Look after your soil and it will look after you
Market gardener Max Johnson wrote this piece for us on taking a closer look at your soil, and how to get the most out of it in the short and long term.
- If fields are worked with machinery while soil is too damp, it can result in compaction, which in turn means worse drainage, reduced ability of plants to access nutrients, and can even result in denitrification.
- Soil life such as earthworms, bacteria and fungi are vital in soil structure and nutrient availability.
- pH affects the ability of plants to absorb various nutrients, and that different crops prefer different pH levels.
Picture: Paul Flynn with field lab attendees. CREDIT: Neil Ferguson
With the wind battering down at Locavore’s Left Field farm in Neilston, this was a suitable day to blow out the cobwebs and get back to the elements.
Perfect, then, that today’s Field Lab was focused on one of the most fundamental topics: soil.
Growers and farmers across the range of professionalism, experience and scale gathered to hear Paul Flynn, the Soil Association’s Crops and Soils Advisor, take a closer look at soil and explain how we can get the most out of it in the short and long term. This was combined with a visit to Left Field to learn some practical ways to get to know our own soils.
Moisture content and compaction
We learned to listen to your soils rather than the market pressures pushing you to work your ground too early or too hard. For example, if fields are worked with machinery while the soil is too damp, it can result in compaction, which in turn means worse drainage, reduced ability of plants to access nutrients, and can even result in denitrification.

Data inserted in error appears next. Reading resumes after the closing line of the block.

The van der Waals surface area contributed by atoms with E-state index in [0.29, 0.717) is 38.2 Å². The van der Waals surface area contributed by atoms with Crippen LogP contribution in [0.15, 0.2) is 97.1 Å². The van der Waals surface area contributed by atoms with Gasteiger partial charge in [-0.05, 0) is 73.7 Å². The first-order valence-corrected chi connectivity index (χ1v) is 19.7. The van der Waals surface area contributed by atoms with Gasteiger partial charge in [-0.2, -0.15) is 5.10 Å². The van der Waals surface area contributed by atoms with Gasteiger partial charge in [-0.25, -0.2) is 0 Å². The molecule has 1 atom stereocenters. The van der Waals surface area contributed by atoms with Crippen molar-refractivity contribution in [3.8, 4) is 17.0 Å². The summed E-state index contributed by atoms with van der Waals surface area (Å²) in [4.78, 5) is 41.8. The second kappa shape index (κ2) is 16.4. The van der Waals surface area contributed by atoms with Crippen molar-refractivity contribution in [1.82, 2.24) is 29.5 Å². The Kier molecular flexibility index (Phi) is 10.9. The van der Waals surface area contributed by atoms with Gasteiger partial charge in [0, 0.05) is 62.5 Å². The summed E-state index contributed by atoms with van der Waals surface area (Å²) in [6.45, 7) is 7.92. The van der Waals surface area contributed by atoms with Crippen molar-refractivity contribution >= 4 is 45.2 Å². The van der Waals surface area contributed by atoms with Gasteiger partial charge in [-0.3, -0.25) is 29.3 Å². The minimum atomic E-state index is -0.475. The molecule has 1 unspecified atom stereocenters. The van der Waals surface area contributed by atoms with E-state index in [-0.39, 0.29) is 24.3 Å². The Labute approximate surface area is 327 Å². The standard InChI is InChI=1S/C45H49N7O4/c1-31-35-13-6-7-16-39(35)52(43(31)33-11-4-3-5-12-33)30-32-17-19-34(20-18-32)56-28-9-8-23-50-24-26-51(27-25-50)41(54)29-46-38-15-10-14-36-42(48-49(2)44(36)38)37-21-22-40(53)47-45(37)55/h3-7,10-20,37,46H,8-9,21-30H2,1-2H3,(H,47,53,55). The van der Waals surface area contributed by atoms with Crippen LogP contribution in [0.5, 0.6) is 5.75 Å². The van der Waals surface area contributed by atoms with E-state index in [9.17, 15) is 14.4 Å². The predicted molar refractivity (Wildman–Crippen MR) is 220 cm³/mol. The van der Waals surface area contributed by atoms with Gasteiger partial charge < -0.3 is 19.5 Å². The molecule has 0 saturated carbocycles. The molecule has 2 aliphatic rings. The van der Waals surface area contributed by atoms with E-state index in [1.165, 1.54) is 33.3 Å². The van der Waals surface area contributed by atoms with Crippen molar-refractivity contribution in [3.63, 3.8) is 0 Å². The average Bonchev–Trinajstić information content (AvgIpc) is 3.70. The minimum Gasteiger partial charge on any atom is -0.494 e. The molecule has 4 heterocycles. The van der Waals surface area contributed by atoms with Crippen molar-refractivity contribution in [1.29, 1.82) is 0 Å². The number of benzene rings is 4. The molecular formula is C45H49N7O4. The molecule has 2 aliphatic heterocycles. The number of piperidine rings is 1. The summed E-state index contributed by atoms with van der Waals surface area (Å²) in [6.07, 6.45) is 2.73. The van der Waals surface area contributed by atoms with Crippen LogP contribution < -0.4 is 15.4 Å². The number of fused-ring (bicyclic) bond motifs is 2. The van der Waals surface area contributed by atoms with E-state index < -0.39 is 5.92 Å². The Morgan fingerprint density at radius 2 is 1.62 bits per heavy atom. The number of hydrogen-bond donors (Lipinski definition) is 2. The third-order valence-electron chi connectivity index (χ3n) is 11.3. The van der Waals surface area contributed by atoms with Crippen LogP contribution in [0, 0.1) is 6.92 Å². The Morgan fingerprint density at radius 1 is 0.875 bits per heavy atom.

Of course, this risk is not as severe with no-till/no-dig approaches in which use of compaction-causing machinery is minimal or non-existent.
In remedying damp soils, Paul urged the use of green manures, which stop rainwater from reaching the ground and allow lots of water to leave the soil through transpiration. On the practical side, we learned how to carry out a basic water infiltration test.
A water infiltration test for your soil
A quick method is to dig a hole one spade deep and one spade wide, pour a bucket of water in, and then time how long it takes to drain. A second fill is normally made before timing, but on clay soils this may take a long time! Typical drainage rates vary from 30mm per hour to 1-5mm/hour.
Done properly, a cylinder is inserted to eliminate water movement to the side. On farm this can be as simple as a piece of down-pipe.
FAO publish a more detailed version if you need more precision.
Picture: Locavore market gardeners Louis, Floortje and Beth
Soil structure and soil life
We then looked at soil structure and life, which are key not only to drainage issues but also to plant health and productivity. While quick fixes for a poor soil structure (such as lime and gypsum) were recommended, in the medium to long term Paul outlined how soil life such as earthworms, bacteria and fungi are vital in soil structure and nutrient availability.
Farmers should aim for ten worms per spade, alongside healthy soil bacteria and fungi populations.
A good tip for gaining healthy soil life populations was to ensure there is always organic matter on the soil and to minimise rotavator use (which kills fungi and two thirds of earthworms with every pass!). At Left Field, Paul then demonstrated practical tests for gauging soil composition, compaction, structure, and life.
Practical tests for soil structure
Remember that the soil can be compared to that at the field margins in hedgerows or adjacent woodland as a “reference sample.”